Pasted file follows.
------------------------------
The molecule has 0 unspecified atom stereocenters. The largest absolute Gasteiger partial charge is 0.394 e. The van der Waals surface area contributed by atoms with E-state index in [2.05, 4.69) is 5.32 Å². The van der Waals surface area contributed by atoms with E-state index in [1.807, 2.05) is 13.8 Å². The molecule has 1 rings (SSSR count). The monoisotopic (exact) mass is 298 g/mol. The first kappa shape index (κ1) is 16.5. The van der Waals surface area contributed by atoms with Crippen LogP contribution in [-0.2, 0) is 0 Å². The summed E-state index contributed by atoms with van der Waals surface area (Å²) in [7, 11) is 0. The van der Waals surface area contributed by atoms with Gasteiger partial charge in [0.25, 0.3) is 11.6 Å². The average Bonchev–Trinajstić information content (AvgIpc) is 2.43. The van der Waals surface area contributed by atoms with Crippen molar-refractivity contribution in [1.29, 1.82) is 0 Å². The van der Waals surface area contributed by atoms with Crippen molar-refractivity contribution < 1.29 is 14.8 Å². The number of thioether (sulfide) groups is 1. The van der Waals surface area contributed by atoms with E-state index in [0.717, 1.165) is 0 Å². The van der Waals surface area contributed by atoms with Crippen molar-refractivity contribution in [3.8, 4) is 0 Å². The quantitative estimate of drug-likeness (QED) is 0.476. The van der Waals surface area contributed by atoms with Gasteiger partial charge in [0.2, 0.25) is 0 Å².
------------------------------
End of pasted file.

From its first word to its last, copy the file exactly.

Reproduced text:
The molecule has 0 unspecified atom stereocenters. The largest absolute Gasteiger partial charge is 0.394 e. The van der Waals surface area contributed by atoms with E-state index in [2.05, 4.69) is 5.32 Å². The van der Waals surface area contributed by atoms with E-state index in [1.807, 2.05) is 13.8 Å². The molecule has 1 rings (SSSR count). The monoisotopic (exact) mass is 298 g/mol. The first kappa shape index (κ1) is 16.5. The van der Waals surface area contributed by atoms with Crippen LogP contribution in [-0.2, 0) is 0 Å². The summed E-state index contributed by atoms with van der Waals surface area (Å²) in [7, 11) is 0. The van der Waals surface area contributed by atoms with Gasteiger partial charge in [0.25, 0.3) is 11.6 Å². The average Bonchev–Trinajstić information content (AvgIpc) is 2.43. The van der Waals surface area contributed by atoms with Crippen molar-refractivity contribution in [1.29, 1.82) is 0 Å². The van der Waals surface area contributed by atoms with Crippen molar-refractivity contribution < 1.29 is 14.8 Å². The number of thioether (sulfide) groups is 1. The van der Waals surface area contributed by atoms with E-state index in [0.717, 1.165) is 0 Å². The van der Waals surface area contributed by atoms with Crippen molar-refractivity contribution in [3.8, 4) is 0 Å². The quantitative estimate of drug-likeness (QED) is 0.476. The van der Waals surface area contributed by atoms with Gasteiger partial charge in [0.2, 0.25) is 0 Å².